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Ethnic differences in use of hormone replacement therapy: community based survey

BMJ 1999; 319 doi: http://dx.doi.org/10.1136/bmj.319.7210.610 (Published 04 September 1999) Cite this as: BMJ 1999;319:610
  1. Tess J Harris, lecturera,
  2. Derek G Cook, professor (d.cook{at}sghms.ac.uk)b,
  3. Paul D Wicks, statisticianb,
  4. Francesco P Cappuccio, readerc
  1. a Department of General Practice and Primary Care, St George's Hospital Medical School, London SW17 0RE
  2. b Department of Public Health Sciences, St George's Hospital Medical School
  3. c Blood Pressure Unit, Department of Medicine, St George's Hospital Medical School
  1. Correspondence to: Professor Cook
  • Accepted 20 May 1999

Hormone replacement therapy is widely promoted to prevent cardiovascular disease and osteoporosis and relieve menopausal symptoms, although concern exists that much of the cardiovascular effect may be due to its selection by healthy women.1 Little is known about its use by women from different ethnic groups in the United Kingdom, particularly women of south Asian origin, who are at increased risk of coronary heart disease,2 osteoporosis,3 and diabetes4 compared with white women.

Subjects, methods, and results

A population based survey was carried out in Wandsworth, south London, where roughly 12% of residents are from the Caribbean or west Africa (that is, of African descent) and 6% are of Indian, Pakistani, or Bangladeshi origin (that is, south Asian). Women aged 40-59 were invited from nine general practices as part of a cardiovascular screening study.4 The response rate was 66% (941/1429). Of the 941 women screened, 882 were from one of the ethnic groups being studied.

Ethnic group was recorded at interview on the basis of answers to several questions, including questions on country of birth, language, religion, history of migration, and parental country of birth. Women were asked to bring someone to translate if they could not speak English. This analysis is restricted to data recorded at the interview, as we were interested in factors in the history that could have influenced hormone prescribing. Proportions were compared with χ2 and Fisher's exact tests. The odds of current hormone use was modelled using logistic regression.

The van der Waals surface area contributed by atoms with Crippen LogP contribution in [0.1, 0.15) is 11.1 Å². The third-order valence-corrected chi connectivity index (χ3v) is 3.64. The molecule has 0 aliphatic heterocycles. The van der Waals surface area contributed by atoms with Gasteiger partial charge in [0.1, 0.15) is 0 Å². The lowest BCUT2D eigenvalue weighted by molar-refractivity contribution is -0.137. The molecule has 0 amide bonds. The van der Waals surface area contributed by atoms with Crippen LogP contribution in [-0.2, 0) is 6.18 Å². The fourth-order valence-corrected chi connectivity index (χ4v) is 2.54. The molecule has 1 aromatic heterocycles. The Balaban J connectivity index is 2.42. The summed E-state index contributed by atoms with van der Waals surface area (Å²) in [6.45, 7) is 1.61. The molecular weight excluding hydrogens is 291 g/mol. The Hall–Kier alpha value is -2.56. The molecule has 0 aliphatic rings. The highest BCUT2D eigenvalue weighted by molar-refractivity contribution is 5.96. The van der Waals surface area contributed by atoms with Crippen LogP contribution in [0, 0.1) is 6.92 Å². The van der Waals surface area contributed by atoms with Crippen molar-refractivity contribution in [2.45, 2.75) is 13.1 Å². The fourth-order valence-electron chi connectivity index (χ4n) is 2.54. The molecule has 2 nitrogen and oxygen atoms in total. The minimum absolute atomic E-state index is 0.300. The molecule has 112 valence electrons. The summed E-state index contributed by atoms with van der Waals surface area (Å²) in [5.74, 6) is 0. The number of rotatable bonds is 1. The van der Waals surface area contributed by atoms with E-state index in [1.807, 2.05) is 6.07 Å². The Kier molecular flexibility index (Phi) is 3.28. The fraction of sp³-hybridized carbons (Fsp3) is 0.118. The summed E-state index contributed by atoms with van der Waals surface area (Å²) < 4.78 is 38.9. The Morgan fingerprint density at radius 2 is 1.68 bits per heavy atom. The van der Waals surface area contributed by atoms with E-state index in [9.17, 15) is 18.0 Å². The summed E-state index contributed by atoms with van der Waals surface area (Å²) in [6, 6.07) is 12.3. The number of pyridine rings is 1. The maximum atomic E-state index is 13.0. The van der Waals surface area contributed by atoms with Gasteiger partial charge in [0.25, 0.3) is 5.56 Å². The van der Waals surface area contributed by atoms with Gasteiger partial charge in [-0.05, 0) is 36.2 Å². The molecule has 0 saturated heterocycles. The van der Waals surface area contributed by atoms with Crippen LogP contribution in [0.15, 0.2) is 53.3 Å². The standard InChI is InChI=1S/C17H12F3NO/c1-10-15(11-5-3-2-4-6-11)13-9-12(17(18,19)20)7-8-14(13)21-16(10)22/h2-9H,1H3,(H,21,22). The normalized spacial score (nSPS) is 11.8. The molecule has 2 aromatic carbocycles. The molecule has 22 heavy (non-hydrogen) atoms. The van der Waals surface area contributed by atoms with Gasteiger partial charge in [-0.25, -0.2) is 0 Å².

White ethnic group, hysterectomy, smoking, and greater age were associated with current hormone use and were included in the model to produce adjusted odds ratios (table). All except smoking remained independently associated with hormone use. Adjusting for practice made little difference to the estimated odds ratios for other variables (data not shown). Restricting analyses to women over 50 gave similar differences between ethnic groups.

Association between characteristics of women and current use of hormone replacement therapy (HRT), with both crude and adjusted odds ratios

View this table:

Among white women those who had had a hysterectomy were twice as likely to be hormone users as those who had not (54% (7/13) v 23% (63/269), P=0.02). The difference was similar among women of African descent (32% (6/19) v 14% (45/314), P=0.05) but was not seen among south Asian women (8% (1/12) v 10% (24/238), P=1.0). Differences in the effect of hysterectomy between ethnic groups were not significant (P=0.44).